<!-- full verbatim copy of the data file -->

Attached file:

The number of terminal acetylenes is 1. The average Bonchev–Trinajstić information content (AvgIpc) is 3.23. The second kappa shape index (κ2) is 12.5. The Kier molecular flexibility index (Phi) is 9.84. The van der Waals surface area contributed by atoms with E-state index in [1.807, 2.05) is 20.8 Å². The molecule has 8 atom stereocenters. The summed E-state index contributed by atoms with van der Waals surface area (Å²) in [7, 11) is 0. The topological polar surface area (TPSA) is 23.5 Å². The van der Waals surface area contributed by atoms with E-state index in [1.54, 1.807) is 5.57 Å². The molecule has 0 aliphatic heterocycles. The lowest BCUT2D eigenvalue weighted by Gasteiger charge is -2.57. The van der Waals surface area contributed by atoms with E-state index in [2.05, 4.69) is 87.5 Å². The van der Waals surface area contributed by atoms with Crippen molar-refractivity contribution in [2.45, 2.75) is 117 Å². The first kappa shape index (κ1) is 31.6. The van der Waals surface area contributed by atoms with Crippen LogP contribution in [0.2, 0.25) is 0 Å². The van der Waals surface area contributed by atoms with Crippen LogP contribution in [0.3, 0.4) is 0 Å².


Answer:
The number of terminal acetylenes is 1. The average Bonchev–Trinajstić information content (AvgIpc) is 3.23. The second kappa shape index (κ2) is 12.5. The Kier molecular flexibility index (Phi) is 9.84. The van der Waals surface area contributed by atoms with E-state index in [1.807, 2.05) is 20.8 Å². The molecule has 8 atom stereocenters. The summed E-state index contributed by atoms with van der Waals surface area (Å²) in [7, 11) is 0. The topological polar surface area (TPSA) is 23.5 Å². The van der Waals surface area contributed by atoms with E-state index in [1.54, 1.807) is 5.57 Å². The molecule has 0 aliphatic heterocycles. The lowest BCUT2D eigenvalue weighted by Gasteiger charge is -2.57. The van der Waals surface area contributed by atoms with E-state index in [2.05, 4.69) is 87.5 Å². The van der Waals surface area contributed by atoms with Crippen molar-refractivity contribution in [2.45, 2.75) is 117 Å². The first kappa shape index (κ1) is 31.6. The van der Waals surface area contributed by atoms with Crippen LogP contribution in [0.2, 0.25) is 0 Å². The van der Waals surface area contributed by atoms with Crippen LogP contribution in [0.3, 0.4) is 0 Å².